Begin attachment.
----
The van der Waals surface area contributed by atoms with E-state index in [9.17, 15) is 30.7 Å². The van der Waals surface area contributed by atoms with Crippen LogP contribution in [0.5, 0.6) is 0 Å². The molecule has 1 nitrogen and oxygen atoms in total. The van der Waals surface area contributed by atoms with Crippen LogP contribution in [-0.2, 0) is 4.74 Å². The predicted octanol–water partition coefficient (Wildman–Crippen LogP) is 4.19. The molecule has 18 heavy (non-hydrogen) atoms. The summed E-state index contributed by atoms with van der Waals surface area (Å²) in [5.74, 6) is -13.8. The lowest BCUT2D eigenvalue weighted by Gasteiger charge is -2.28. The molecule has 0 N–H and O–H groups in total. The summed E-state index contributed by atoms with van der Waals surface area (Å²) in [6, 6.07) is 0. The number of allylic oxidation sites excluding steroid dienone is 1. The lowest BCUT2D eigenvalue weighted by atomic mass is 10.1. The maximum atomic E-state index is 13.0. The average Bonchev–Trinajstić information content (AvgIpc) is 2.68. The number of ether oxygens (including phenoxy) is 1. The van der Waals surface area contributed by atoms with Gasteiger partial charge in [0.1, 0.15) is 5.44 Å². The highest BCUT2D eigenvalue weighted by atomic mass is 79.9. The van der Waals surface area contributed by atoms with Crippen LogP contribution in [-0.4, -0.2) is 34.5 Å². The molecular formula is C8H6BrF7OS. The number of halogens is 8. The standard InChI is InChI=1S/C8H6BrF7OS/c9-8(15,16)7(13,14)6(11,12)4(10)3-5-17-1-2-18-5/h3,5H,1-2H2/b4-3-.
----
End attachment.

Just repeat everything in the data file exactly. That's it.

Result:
The van der Waals surface area contributed by atoms with E-state index in [9.17, 15) is 30.7 Å². The van der Waals surface area contributed by atoms with Crippen LogP contribution in [0.5, 0.6) is 0 Å². The molecule has 1 nitrogen and oxygen atoms in total. The van der Waals surface area contributed by atoms with Crippen LogP contribution in [-0.2, 0) is 4.74 Å². The predicted octanol–water partition coefficient (Wildman–Crippen LogP) is 4.19. The molecule has 18 heavy (non-hydrogen) atoms. The summed E-state index contributed by atoms with van der Waals surface area (Å²) in [5.74, 6) is -13.8. The lowest BCUT2D eigenvalue weighted by Gasteiger charge is -2.28. The molecule has 0 N–H and O–H groups in total. The summed E-state index contributed by atoms with van der Waals surface area (Å²) in [6, 6.07) is 0. The number of allylic oxidation sites excluding steroid dienone is 1. The lowest BCUT2D eigenvalue weighted by atomic mass is 10.1. The maximum atomic E-state index is 13.0. The average Bonchev–Trinajstić information content (AvgIpc) is 2.68. The number of ether oxygens (including phenoxy) is 1. The van der Waals surface area contributed by atoms with Gasteiger partial charge in [0.1, 0.15) is 5.44 Å². The highest BCUT2D eigenvalue weighted by atomic mass is 79.9. The van der Waals surface area contributed by atoms with Crippen LogP contribution in [-0.4, -0.2) is 34.5 Å². The molecular formula is C8H6BrF7OS. The number of halogens is 8. The standard InChI is InChI=1S/C8H6BrF7OS/c9-8(15,16)7(13,14)6(11,12)4(10)3-5-17-1-2-18-5/h3,5H,1-2H2/b4-3-.